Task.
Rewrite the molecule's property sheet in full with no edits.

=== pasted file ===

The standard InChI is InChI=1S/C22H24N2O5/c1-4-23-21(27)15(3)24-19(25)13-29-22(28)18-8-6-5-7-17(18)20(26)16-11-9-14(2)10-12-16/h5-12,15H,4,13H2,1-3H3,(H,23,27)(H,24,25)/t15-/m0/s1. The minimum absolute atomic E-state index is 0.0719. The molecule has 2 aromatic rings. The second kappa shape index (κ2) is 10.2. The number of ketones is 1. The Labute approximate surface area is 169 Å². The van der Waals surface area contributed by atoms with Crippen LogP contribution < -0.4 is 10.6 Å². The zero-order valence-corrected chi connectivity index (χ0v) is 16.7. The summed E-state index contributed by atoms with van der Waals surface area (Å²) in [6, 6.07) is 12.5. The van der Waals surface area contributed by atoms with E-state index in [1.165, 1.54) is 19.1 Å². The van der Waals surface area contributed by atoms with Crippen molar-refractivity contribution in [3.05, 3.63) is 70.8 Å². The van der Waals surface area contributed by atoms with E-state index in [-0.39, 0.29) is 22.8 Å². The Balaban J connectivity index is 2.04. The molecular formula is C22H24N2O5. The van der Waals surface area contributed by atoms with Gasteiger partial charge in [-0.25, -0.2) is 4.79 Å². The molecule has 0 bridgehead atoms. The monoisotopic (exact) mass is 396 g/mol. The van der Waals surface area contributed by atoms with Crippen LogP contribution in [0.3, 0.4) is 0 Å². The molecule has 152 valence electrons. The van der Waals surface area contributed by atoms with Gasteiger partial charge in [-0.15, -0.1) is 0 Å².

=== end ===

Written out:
The standard InChI is InChI=1S/C22H24N2O5/c1-4-23-21(27)15(3)24-19(25)13-29-22(28)18-8-6-5-7-17(18)20(26)16-11-9-14(2)10-12-16/h5-12,15H,4,13H2,1-3H3,(H,23,27)(H,24,25)/t15-/m0/s1. The minimum absolute atomic E-state index is 0.0719. The molecule has 2 aromatic rings. The second kappa shape index (κ2) is 10.2. The number of ketones is 1. The Labute approximate surface area is 169 Å². The van der Waals surface area contributed by atoms with Crippen LogP contribution < -0.4 is 10.6 Å². The zero-order valence-corrected chi connectivity index (χ0v) is 16.7. The summed E-state index contributed by atoms with van der Waals surface area (Å²) in [6, 6.07) is 12.5. The van der Waals surface area contributed by atoms with E-state index in [1.165, 1.54) is 19.1 Å². The van der Waals surface area contributed by atoms with Crippen molar-refractivity contribution in [3.05, 3.63) is 70.8 Å². The van der Waals surface area contributed by atoms with E-state index in [-0.39, 0.29) is 22.8 Å². The Balaban J connectivity index is 2.04. The molecular formula is C22H24N2O5. The van der Waals surface area contributed by atoms with Gasteiger partial charge in [-0.25, -0.2) is 4.79 Å². The molecule has 0 bridgehead atoms. The monoisotopic (exact) mass is 396 g/mol. The van der Waals surface area contributed by atoms with Crippen LogP contribution in [0.3, 0.4) is 0 Å². The molecule has 152 valence electrons. The van der Waals surface area contributed by atoms with Gasteiger partial charge in [-0.15, -0.1) is 0 Å².